General state aid, mandated programs and pre-kindergarten funding have been and should remain top education priorities for the state as it muddles through yet another budget process with record-breaking deficit projections, area educators told the Illinois State Board of Education last week at a public hearing held in Springfield.
Though primary and secondary education has taken funding hits over the past two years, general state aid, the flexible funding source used to ensure all schools can afford to spend a minimum level on each student, remained steady for the current fiscal year, FY 2011. The minimum level of funding per student in FY 2010 increased by $160, for a total of $6,119 per student.
At the same time, mandated programs, including special education and transportation, were cut by about 7.6 percent, all of it from transportation, in FY 2011. In FY 2010, Gov. Pat Quinn restored much of the cuts originally expected for early childhood education programs, which still saw cuts of about $38 million, or 10 percent. This year, funding for early childhood education remained flat, after Quinn appropriated reserve funds to the programs.
Education problems could be exacerbated next year, when about $2 billion of federal stimulus funding runs dry. The state has used the stimulus funding to buoy the education budget for the past two years.
Kathy Davis, the pre-k coordinator for Springfield School District 186, at the hearing read notes she received from parents and grade school teachers who explained how children who complete pre-k programs are better prepared for success throughout the rest of their lives. “This [pre-k] program is wonderful. I wish my third-grade son who’s having trouble at school could have come here. He could have really used it. I know his brother won’t have the same problems he’s having because he’s getting this program now,” one parent wrote Davis.
Davis says that especially during tough economic times, early childhood education should be a priority. She cites research that shows that children in all social and economic groups who’ve participated in high-quality pre-k programs go on to greater academic and career success and are less likely to commit crimes. “If we’re ever going to close the achievement gap, we have to offer high-quality early childhood education experiences to our youngest learners,” she says.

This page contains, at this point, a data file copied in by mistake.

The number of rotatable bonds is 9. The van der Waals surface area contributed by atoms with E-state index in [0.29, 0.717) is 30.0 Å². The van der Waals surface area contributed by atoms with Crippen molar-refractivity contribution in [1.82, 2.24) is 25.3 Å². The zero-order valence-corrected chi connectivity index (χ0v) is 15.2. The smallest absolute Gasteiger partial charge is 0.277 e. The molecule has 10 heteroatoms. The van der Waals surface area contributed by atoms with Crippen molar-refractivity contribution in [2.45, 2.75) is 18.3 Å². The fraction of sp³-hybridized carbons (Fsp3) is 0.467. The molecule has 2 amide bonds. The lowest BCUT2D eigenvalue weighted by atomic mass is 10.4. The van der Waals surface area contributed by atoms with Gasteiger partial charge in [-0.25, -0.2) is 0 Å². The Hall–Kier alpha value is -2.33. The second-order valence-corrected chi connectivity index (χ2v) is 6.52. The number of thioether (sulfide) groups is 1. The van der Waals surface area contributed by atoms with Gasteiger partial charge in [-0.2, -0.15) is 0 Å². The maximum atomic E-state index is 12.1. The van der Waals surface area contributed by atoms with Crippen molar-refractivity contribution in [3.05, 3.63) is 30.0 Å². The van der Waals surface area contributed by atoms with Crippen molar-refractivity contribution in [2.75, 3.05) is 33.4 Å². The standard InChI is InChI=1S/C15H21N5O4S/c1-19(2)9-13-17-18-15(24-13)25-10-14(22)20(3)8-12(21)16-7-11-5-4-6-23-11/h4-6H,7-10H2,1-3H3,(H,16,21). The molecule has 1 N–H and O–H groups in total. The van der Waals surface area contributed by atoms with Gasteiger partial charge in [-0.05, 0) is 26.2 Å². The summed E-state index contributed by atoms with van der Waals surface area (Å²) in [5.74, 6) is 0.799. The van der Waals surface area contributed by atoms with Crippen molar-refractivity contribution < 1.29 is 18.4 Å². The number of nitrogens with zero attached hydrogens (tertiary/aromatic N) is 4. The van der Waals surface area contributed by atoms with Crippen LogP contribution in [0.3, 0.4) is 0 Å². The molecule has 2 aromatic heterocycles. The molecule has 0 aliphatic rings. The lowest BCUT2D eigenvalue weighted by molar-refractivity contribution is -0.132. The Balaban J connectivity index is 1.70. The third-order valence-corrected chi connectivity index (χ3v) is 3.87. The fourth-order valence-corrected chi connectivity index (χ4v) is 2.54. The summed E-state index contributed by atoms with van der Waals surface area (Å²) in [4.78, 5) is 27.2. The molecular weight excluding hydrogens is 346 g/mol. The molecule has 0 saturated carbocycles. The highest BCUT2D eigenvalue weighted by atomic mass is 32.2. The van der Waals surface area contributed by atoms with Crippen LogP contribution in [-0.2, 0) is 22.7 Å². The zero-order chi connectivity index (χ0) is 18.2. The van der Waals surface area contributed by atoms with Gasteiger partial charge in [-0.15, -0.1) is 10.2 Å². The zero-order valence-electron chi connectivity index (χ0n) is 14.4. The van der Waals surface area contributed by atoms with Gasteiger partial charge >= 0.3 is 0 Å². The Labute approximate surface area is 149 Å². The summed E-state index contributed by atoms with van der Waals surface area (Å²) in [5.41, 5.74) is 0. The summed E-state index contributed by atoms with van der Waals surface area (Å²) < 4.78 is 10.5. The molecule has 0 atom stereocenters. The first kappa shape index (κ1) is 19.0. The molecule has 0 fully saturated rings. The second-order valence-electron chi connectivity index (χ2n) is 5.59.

Samantha Aigner-Treworgy, with the Ounce of Prevention Fund, says the FY 2010 reduction in early childhood education block grants meant an estimated 10,000 children were unable to attend pre-kindergarten. She says that Quinn’s appropriation of about $206 million in reserve funding to keep early childhood education funding flat this year showed that the programs were a priority, but the state’s backlog of payments to providers is still causing significant strife for districts offering the programs.
Aigner-Treworgy says there’s one solution – “a responsible approach to the state budget that includes new, recurring revenue sources. We strongly encourage the state board to add their voice in this call to action from across the state to the General Assembly.”
Other stakeholders echoed Aigner-Treworgy’s call for a different approach to the budget from state lawmakers.
“I personally think it’s very challenging to ask advocacy groups to do the work of the executive and the legislature,” says Bridget Helmholz, government affairs consultant with the Illinois Association of Private Special Education Centers. “The executive and legislative branches are responsible for any response to this situation since they’re authorized to raise the revenues and they’re responsible for the state budget process.”
Between the state’s backlog of bills and tardiness in finalizing the past two years’ state budgets, educators, who must adhere to their own staffing and budget deadlines, are unable to make any real plans, says Diane Rutledge, former Springfield schools superintendent who now works for Illinois’ Large Unit District Association, of which Springfield District 186 is a member. “It’s so frustrating when we have deadlines to meet regarding budgets and staffing and yet we’re not knowing what our revenues are. There’s no one here who would run a business in the very same way,” Rutledge says. She suggested that the legislature revise districts’ deadlines and requirements, if lawmakers can’t hammer out a complete budget in time and if less money is available to implement programs.
Other Springfield-based advocates sought support for programs that provide mentoring for new teachers; for the Illinois Instructional Materials Center, which helps Dist. 186 serve about 50 visually impaired students in their neighborhood schools; and for gifted education programs, which retired Springfield educator Carolyn Blackwell says are often given low priority in budget crises despite many of the students’ special needs.
Contact Rachel Wells at email@example.com.